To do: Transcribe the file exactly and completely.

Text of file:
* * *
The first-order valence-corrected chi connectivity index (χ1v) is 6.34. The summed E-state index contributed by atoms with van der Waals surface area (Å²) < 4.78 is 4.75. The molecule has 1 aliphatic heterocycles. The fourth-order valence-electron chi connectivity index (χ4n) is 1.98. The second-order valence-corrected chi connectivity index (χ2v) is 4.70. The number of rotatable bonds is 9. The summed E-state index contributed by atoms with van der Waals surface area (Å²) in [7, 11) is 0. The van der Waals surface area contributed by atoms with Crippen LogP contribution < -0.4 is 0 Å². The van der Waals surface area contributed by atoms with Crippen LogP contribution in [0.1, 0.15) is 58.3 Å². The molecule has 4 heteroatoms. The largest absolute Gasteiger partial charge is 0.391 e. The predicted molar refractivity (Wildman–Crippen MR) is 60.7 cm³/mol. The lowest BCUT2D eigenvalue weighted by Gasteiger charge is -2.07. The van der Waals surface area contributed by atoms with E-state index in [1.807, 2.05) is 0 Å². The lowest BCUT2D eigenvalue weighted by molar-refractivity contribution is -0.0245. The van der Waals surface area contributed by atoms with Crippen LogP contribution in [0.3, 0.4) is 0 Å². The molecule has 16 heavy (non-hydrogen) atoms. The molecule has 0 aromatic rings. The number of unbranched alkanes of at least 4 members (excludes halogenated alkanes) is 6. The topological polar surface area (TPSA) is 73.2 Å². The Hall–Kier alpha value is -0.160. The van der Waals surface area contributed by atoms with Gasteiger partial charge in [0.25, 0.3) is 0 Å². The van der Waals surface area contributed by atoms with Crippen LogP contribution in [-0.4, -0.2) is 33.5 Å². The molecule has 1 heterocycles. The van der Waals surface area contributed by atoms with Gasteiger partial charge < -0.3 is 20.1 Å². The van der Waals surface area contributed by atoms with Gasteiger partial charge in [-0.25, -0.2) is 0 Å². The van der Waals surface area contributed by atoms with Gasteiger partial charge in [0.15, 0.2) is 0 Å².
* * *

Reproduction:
The first-order valence-corrected chi connectivity index (χ1v) is 6.34. The summed E-state index contributed by atoms with van der Waals surface area (Å²) < 4.78 is 4.75. The molecule has 1 aliphatic heterocycles. The fourth-order valence-electron chi connectivity index (χ4n) is 1.98. The second-order valence-corrected chi connectivity index (χ2v) is 4.70. The number of rotatable bonds is 9. The summed E-state index contributed by atoms with van der Waals surface area (Å²) in [7, 11) is 0. The van der Waals surface area contributed by atoms with Crippen LogP contribution < -0.4 is 0 Å². The van der Waals surface area contributed by atoms with Crippen LogP contribution in [0.1, 0.15) is 58.3 Å². The molecule has 4 heteroatoms. The largest absolute Gasteiger partial charge is 0.391 e. The predicted molar refractivity (Wildman–Crippen MR) is 60.7 cm³/mol. The lowest BCUT2D eigenvalue weighted by Gasteiger charge is -2.07. The van der Waals surface area contributed by atoms with E-state index in [1.807, 2.05) is 0 Å². The lowest BCUT2D eigenvalue weighted by molar-refractivity contribution is -0.0245. The van der Waals surface area contributed by atoms with Crippen LogP contribution in [0.3, 0.4) is 0 Å². The molecule has 16 heavy (non-hydrogen) atoms. The molecule has 0 aromatic rings. The number of unbranched alkanes of at least 4 members (excludes halogenated alkanes) is 6. The topological polar surface area (TPSA) is 73.2 Å². The Hall–Kier alpha value is -0.160. The van der Waals surface area contributed by atoms with Gasteiger partial charge in [0.25, 0.3) is 0 Å². The van der Waals surface area contributed by atoms with Crippen LogP contribution in [-0.4, -0.2) is 33.5 Å². The molecule has 1 heterocycles. The van der Waals surface area contributed by atoms with Gasteiger partial charge < -0.3 is 20.1 Å². The van der Waals surface area contributed by atoms with Gasteiger partial charge in [-0.25, -0.2) is 0 Å². The van der Waals surface area contributed by atoms with Gasteiger partial charge in [0.15, 0.2) is 0 Å².